First new particle-smasher since the LHC comes online


Schematic of SuperKEKB

A new particle collider, SuperKEKB, located at the KEK laboratory in Tsukuba, Japan has achieved “First Turns” and is now in the test operation stage. This is the newest “particle-smasher” to go online since the LHC at CERN in Geneva. SuperKEKB will be the world’s highest-luminosity collider and, in association with the Belle II experiment, it will collide electrons with their antiparticles – positrons – in the search for new physics.

Designed and built at KEK by a team of Japanese accelerator physicists, SuperKEKB, along with the Belle II detector at the interaction point, will search for new physics beyond the Standard Model by measuring rare decays of elementary particles such as beauty quarks, charm quarks and tau leptons. In contrast to the LHC, which is the world's highest energy machine, SuperKEKB/Belle II is designed to have the world’s highest luminosity or rate of collisions (40 times higher than its predecessor KEKB). This will make SuperKEKB the world’s “highest luminosity” machine and the leading accelerator on the “luminosity frontier”.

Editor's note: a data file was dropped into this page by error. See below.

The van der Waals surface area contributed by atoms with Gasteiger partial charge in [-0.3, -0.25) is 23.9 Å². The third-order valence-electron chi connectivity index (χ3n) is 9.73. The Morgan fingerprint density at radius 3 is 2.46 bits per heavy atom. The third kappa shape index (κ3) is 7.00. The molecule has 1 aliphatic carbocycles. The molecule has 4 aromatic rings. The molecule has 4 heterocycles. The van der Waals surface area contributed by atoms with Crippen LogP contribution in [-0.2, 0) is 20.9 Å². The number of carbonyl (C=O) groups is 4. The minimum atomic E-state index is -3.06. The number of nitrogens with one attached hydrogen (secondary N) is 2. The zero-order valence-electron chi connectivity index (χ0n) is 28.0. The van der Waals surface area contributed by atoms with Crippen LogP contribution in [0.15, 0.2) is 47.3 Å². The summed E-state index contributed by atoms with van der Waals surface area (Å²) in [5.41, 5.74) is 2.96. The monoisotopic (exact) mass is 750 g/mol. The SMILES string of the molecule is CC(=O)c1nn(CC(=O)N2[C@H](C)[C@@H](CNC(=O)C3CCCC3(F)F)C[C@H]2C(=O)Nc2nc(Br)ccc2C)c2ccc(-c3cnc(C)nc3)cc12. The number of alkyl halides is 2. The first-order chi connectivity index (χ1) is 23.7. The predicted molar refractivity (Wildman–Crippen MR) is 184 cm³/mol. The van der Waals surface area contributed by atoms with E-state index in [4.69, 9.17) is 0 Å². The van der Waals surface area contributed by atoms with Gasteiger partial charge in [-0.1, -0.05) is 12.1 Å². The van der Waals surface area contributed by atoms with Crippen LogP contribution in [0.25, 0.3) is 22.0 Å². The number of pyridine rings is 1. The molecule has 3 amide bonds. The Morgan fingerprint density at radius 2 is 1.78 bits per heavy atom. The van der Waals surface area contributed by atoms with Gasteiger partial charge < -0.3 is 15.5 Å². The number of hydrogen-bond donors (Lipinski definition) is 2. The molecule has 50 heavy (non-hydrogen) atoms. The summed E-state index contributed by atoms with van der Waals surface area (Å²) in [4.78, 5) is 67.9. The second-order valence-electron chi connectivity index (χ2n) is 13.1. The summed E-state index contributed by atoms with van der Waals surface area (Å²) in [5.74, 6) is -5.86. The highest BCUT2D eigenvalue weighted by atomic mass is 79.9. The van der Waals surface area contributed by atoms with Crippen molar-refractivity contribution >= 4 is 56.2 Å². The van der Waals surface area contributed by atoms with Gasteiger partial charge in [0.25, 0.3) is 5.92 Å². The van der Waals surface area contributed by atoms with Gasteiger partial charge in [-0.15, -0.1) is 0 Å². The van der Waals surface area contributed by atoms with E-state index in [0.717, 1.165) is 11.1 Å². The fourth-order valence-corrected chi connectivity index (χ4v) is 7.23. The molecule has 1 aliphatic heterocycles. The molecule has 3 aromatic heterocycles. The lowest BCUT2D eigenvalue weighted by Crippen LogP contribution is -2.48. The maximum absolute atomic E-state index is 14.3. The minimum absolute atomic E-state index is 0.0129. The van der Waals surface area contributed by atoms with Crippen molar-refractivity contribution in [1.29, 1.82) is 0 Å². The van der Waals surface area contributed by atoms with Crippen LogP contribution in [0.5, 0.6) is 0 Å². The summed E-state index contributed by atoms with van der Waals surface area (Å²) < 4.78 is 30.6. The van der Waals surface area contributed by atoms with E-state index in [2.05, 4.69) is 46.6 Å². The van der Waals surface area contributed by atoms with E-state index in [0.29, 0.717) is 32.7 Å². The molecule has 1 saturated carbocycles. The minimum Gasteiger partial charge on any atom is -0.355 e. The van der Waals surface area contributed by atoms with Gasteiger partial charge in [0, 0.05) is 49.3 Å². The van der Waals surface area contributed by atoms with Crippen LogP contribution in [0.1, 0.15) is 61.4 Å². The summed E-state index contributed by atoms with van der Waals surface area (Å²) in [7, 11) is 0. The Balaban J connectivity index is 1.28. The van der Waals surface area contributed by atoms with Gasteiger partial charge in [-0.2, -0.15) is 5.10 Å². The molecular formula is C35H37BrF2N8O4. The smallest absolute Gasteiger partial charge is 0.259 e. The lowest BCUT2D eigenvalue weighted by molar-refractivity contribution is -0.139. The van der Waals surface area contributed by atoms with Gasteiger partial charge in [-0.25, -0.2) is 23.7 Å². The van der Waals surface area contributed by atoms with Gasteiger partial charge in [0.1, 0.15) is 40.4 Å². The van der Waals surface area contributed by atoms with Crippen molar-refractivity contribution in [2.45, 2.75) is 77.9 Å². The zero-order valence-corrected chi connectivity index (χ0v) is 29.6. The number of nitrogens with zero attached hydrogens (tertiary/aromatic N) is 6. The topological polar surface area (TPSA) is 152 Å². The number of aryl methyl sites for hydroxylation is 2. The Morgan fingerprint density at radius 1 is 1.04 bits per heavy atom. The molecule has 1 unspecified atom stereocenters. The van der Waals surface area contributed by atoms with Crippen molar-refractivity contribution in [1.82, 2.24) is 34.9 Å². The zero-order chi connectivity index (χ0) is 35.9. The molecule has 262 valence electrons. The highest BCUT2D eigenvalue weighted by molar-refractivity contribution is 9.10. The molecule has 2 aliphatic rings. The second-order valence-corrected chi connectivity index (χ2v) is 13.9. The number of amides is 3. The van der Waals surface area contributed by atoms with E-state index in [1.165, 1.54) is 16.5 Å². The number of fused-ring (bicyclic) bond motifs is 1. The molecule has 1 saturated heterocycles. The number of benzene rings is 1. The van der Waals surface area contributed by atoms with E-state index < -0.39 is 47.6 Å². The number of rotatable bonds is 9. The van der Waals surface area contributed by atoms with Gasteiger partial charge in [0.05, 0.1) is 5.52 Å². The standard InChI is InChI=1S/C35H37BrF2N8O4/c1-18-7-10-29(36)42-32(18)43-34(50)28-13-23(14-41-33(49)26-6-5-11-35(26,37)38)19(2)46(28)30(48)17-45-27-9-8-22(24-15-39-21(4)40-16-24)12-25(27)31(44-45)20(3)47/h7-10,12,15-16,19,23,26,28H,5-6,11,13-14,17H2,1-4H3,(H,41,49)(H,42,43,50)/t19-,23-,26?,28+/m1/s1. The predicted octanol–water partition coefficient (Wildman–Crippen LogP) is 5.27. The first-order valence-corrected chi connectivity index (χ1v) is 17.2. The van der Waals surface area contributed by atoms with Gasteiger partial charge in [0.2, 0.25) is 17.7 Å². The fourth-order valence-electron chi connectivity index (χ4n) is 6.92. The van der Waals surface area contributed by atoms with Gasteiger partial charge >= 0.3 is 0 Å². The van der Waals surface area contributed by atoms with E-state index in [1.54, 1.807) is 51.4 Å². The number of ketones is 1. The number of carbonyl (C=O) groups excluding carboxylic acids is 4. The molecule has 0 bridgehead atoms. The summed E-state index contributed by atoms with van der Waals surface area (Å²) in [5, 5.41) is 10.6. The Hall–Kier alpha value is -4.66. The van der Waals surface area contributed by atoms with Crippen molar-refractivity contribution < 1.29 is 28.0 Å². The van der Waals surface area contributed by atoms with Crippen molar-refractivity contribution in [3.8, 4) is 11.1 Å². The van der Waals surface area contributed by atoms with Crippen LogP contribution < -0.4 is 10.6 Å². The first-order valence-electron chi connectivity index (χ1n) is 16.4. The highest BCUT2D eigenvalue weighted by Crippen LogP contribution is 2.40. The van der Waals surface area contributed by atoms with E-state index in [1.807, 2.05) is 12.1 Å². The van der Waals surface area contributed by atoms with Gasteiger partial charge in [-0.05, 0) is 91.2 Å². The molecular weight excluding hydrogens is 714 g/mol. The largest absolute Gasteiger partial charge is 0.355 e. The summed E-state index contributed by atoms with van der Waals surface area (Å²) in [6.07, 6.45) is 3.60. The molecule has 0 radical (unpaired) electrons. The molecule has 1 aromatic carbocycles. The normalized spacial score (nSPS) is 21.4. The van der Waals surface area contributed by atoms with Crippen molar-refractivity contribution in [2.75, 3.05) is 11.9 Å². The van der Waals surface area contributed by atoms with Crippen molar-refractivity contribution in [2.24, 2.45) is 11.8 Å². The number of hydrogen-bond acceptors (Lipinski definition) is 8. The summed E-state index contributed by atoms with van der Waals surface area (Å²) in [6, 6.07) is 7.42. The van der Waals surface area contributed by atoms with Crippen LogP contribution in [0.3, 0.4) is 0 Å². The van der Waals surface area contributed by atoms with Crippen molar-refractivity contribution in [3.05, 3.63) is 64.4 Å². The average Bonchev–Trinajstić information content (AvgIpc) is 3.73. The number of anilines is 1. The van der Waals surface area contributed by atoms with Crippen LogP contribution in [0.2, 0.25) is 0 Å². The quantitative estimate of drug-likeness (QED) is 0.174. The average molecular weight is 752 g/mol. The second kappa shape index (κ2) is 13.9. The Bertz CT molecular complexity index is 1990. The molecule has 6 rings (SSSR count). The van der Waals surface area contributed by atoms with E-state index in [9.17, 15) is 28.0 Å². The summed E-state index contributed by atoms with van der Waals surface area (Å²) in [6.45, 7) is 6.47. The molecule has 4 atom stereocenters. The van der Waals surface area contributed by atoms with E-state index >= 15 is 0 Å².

Key milestones:

10 February, 2016: SuperKEKB succeeded in circulating and storing a positron beam moving close to the speed of light around the 3.0 kilometre circumference of its main ring.
26 February, 2016: SuperKEKB electron-positron collider succeeded in circulating and storing a seven billion electron-volt energy (7 GeV) electron beam around its ring of magnets in the opposite direction.

The achievement of these “first turns” – i.e. storing the beam in the ring through many revolutions – is a major achievement for any new particle accelerator. In the case of SuperKEKB, the electron and positron beams have separate rings and different energies (7 GeV and 4 GeV, respectively). During full operation, the beams of electrons and positrons will collide and produce large numbers of new particles. The Belle II detector at SuperKEKB was designed and built by an international collaboration of over 600 students, scientists and engineers from 23 countries in Asia, Europe and North America. This collaboration is working closely with SuperKEKB accelerator experts to optimise the machine performance and backgrounds.

Dr Phillip Urquijo, Physics Coordinator of the Belle II experiment says

“Operation in this test phase is a major milestone towards collisions and physics data taking, and is the result of years of hard work at KEK. I congratulate everyone who has been involved in this monumental undertaking. Everyone in the Belle II experiment is eagerly anticipating the next steps as the accelerator is optimised and prepared for collisions next year.”

Media enquiries/ contacts:

Caroline Hamilton
Communications and Outreach Coordinator, CoEPP
0478 402 765

Saeko Okada
Head, Public Relation Office
High Energy Accelerator Research Organization. KEK

Thu, 3 Mar 2016
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